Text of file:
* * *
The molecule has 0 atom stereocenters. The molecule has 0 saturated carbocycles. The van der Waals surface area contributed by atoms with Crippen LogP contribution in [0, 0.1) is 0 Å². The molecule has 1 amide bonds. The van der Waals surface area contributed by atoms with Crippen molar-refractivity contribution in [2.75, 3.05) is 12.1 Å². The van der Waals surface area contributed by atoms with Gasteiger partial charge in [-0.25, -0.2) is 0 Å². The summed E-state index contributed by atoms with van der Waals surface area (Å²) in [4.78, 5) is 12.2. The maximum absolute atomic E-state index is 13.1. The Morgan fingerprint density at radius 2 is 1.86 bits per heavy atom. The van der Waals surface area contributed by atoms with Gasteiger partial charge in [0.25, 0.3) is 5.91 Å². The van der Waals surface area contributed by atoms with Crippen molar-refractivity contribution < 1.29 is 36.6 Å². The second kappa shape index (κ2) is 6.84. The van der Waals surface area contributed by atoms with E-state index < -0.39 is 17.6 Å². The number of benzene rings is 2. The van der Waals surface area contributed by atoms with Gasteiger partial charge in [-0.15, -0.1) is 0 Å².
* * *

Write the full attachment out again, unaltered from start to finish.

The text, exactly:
The molecule has 0 atom stereocenters. The molecule has 0 saturated carbocycles. The van der Waals surface area contributed by atoms with Crippen LogP contribution in [0, 0.1) is 0 Å². The molecule has 1 amide bonds. The van der Waals surface area contributed by atoms with Crippen molar-refractivity contribution in [2.75, 3.05) is 12.1 Å². The van der Waals surface area contributed by atoms with Gasteiger partial charge in [-0.25, -0.2) is 0 Å². The summed E-state index contributed by atoms with van der Waals surface area (Å²) in [4.78, 5) is 12.2. The maximum absolute atomic E-state index is 13.1. The Morgan fingerprint density at radius 2 is 1.86 bits per heavy atom. The van der Waals surface area contributed by atoms with Gasteiger partial charge in [0.25, 0.3) is 5.91 Å². The van der Waals surface area contributed by atoms with Crippen molar-refractivity contribution < 1.29 is 36.6 Å². The second kappa shape index (κ2) is 6.84. The van der Waals surface area contributed by atoms with E-state index < -0.39 is 17.6 Å². The number of benzene rings is 2. The van der Waals surface area contributed by atoms with Gasteiger partial charge in [-0.15, -0.1) is 0 Å².